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Peace Of Riga
The Peace of Riga, also known as the Treaty of Riga
Riga
(Polish: Traktat Ryski), was signed in Riga
Riga
on 18 March 1921, between Poland, Soviet Russia (acting also on behalf of Soviet Belarus) and Soviet Ukraine. The treaty ended the Polish–Soviet War.[2] The Soviet-Polish borders established by the treaty remained in force until the Second World War. They were later redrawn during the Yalta Conference and Potsdam Conference.Contents1 Background 2 Negotiations 3 Terms 4 Treaty aftermath 5 Further consequences 6 See also 7 Notes 8 ReferencesBackground[edit] Further information: Polish–Soviet War World War I
World War I
removed former imperial borders across Europe
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Latvian–Soviet Peace Treaty
The Latvian–Soviet Peace Treaty, also known as the Treaty of Riga, was signed on 11 August 1920 by representatives of the Republic of Latvia
Latvia
and Soviet Russia
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Polish Language
Polish (język polski, polszczyzna) is a West Slavic language spoken primarily in Poland
Poland
and is the native language of the Poles. It belongs to the Lechitic subgroup of the West Slavic languages.[8] Polish is the official language of Poland, but it is also used throughout the world by Polish minorities in other countries. There are over 55 million Polish language
Polish language
speakers around the world and it is one of the official languages of the European Union. Its written standard is the Polish alphabet, which has 9 additions to the letters of the basic Latin script
Latin script
(ą, ć, ę, ł, ń, ó, ś, ź, ż)
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Treaty Of Zgorzelec
Zgorzelec
Zgorzelec
[zɡɔˈʐɛlɛt͡s] ( listen) (German: Görlitz, Upper Sorbian: Zhorjelc, Czech: Zhořelec) is a town in south-western Poland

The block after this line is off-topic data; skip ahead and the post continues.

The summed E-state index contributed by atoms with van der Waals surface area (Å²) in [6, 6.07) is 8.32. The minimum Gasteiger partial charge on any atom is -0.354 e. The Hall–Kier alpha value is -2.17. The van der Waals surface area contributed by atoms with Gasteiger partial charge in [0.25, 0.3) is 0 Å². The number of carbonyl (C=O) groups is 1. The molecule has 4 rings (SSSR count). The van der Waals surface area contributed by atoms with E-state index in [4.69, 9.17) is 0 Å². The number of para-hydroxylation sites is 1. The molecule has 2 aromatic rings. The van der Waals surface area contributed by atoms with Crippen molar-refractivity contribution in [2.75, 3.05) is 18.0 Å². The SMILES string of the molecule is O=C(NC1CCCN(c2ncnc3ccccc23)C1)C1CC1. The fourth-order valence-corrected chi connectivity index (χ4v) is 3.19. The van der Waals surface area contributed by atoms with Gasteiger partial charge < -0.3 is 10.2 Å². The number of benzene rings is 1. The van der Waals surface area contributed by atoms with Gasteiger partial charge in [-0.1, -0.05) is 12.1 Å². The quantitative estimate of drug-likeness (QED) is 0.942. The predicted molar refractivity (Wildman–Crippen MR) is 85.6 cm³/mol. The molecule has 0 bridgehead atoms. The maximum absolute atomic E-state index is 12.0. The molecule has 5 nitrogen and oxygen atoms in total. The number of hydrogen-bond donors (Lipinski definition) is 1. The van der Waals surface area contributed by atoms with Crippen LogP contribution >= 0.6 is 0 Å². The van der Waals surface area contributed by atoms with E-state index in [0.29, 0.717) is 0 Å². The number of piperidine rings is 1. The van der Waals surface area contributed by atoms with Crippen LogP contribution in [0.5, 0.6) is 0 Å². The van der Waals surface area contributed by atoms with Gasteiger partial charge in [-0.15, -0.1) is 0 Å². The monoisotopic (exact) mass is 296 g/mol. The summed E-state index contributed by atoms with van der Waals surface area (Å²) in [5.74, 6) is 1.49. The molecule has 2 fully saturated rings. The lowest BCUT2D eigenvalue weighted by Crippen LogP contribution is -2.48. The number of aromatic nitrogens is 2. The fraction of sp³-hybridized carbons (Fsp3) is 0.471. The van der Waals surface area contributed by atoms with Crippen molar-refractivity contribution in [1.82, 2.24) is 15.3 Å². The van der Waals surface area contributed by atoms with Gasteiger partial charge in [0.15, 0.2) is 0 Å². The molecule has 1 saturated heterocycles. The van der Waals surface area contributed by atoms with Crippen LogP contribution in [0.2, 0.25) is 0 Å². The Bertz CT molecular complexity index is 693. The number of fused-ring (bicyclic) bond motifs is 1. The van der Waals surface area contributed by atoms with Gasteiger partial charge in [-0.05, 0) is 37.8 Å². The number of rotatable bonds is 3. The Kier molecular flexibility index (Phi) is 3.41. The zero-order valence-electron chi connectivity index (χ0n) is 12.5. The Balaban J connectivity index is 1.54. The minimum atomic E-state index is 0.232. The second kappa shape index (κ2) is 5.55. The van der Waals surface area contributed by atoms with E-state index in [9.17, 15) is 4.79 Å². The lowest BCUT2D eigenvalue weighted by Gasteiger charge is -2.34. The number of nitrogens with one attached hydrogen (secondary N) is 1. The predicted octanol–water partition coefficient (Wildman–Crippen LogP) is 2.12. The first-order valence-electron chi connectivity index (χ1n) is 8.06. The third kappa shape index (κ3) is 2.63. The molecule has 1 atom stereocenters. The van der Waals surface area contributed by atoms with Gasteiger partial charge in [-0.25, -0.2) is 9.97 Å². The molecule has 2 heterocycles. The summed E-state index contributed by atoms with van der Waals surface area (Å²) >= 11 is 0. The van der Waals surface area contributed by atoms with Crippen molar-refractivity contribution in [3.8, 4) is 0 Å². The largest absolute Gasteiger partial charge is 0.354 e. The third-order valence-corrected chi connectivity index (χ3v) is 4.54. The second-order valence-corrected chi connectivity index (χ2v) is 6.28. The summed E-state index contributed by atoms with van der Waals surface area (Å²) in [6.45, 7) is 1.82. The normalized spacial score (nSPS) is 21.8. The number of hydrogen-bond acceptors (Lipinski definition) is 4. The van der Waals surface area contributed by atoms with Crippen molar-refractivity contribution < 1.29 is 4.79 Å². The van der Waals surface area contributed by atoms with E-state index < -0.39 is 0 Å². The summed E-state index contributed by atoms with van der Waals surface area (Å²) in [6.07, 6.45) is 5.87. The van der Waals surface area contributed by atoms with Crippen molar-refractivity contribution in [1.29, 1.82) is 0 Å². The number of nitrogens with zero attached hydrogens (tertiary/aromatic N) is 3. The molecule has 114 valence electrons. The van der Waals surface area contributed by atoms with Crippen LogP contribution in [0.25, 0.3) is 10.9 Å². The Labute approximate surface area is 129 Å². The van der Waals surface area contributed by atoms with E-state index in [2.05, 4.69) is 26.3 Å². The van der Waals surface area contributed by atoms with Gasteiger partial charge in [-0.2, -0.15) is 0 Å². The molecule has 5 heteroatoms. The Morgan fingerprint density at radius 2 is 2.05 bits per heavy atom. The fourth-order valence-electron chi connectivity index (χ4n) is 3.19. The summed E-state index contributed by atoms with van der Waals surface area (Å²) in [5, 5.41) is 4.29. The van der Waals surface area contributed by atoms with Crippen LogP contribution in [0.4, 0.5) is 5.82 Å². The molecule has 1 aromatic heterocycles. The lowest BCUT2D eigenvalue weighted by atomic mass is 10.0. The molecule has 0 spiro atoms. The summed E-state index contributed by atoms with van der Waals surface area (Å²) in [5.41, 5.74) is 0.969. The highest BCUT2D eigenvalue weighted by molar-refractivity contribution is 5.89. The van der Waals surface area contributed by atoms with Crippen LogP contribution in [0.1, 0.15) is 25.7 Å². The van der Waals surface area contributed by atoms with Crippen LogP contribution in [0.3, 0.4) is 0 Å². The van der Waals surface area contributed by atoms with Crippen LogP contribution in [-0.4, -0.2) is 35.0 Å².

Poland
with 32,322 inhabitants (2012). It lies in Lower Silesian Voivodeship (from 1975–1998 it was in the former Jelenia Góra Voivodeship). It is the seat of Zgorzelec
Zgorzelec
County, and also of the smaller district of Gmina
Gmina
Zgorzelec
Zgorzelec
(although it is not part of the territory of the latter, as the town is an urban gmina in its own right)
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Riga
Riga
Riga
(/ˈriːɡə/; Latvian: Rīga [ˈriːɡa] ( listen)) is the capital and largest city of Latvia. With 641,481 inhabitants (2016),[3] it is also the largest city in the three Baltic states, home to one third of Latvia's population and one tenth of the three Baltic states' combined population.[6] The city lies on the Gulf of Riga, at the mouth of the Daugava
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Treaty On The Final Settlement With Respect To Germany
The Treaty on the Final Settlement With Respect to Germany
Germany
(German: Vertrag über die abschließende Regelung in Bezug auf Deutschland), or the Two Plus Four Agreement (German: Zwei-plus-Vier-Vertrag; short: German Treaty), was negotiated in 1990 between the Federal Republic of Germany
Germany
and the German Democratic Republic (the eponymous Two), and the Four Powers which occupied Germany
Germany
at the end of World War II
World War II
in Europe: the French Republic, the Union of Soviet Socialist Republics, the United Kingdom
United Kingdom
of Great Britain and Northern Ireland, and the United States
United States
of America
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Recovered Territories
Recovered Territories
Recovered Territories
(Polish: Ziemie Odzyskane, literally "Regained Lands") was an official term used by the People's Republic of Poland to describe the territory of the former Free City of Danzig
Free City of Danzig
and the parts of pre-war Germany
Germany
that became part of Poland after World War II. The rationale for the term "Recovered" was the Piast Concept that these territories were once part of the traditional Polish homeland. They had been part of, or fiefs of, a Polish state during the medieval Piast
Piast
dynasty. Over the centuries, however, they had become Germanized through the processes of German eastward settlement (Ostsiedlung) and political expansion (Drang nach Osten) and for the most part did not even contain a Polish-speaking minority
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Territorial Evolution Of Germany
The territorial changes of Germany
Germany
include all changes in the borders and territory of Germany
Germany
from its formation in 1871 to the present. Modern Germany
Germany
was formed in 1871 when Otto von Bismarck
Otto von Bismarck
unified most of the German states, with the notable exception of Austria, into the German Empire.[1] After the First World War
First World War
Germany
Germany
lost about 10% of its territory to its neighbours and the Weimar Republic
Weimar Republic